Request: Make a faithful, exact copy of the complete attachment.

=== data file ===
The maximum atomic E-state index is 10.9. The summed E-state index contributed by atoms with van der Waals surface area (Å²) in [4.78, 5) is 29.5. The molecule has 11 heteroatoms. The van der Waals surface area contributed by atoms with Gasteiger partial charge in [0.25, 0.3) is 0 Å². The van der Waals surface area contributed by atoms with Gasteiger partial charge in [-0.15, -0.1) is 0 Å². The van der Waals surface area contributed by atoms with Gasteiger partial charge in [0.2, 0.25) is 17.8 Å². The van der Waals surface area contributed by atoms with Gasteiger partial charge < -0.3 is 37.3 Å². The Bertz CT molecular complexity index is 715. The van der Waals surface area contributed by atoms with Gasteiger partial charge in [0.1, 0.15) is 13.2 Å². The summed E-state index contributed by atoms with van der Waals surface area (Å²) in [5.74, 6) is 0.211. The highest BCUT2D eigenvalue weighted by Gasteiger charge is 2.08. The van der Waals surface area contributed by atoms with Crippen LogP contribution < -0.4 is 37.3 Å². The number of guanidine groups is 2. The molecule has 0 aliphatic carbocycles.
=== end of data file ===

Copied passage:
The maximum atomic E-state index is 10.9. The summed E-state index contributed by atoms with van der Waals surface area (Å²) in [4.78, 5) is 29.5. The molecule has 11 heteroatoms. The van der Waals surface area contributed by atoms with Gasteiger partial charge in [0.25, 0.3) is 0 Å². The van der Waals surface area contributed by atoms with Gasteiger partial charge in [-0.15, -0.1) is 0 Å². The van der Waals surface area contributed by atoms with Gasteiger partial charge in [0.2, 0.25) is 17.8 Å². The van der Waals surface area contributed by atoms with Gasteiger partial charge < -0.3 is 37.3 Å². The Bertz CT molecular complexity index is 715. The van der Waals surface area contributed by atoms with Gasteiger partial charge in [0.1, 0.15) is 13.2 Å². The summed E-state index contributed by atoms with van der Waals surface area (Å²) in [5.74, 6) is 0.211. The highest BCUT2D eigenvalue weighted by Gasteiger charge is 2.08. The van der Waals surface area contributed by atoms with Crippen LogP contribution < -0.4 is 37.3 Å². The number of guanidine groups is 2. The molecule has 0 aliphatic carbocycles.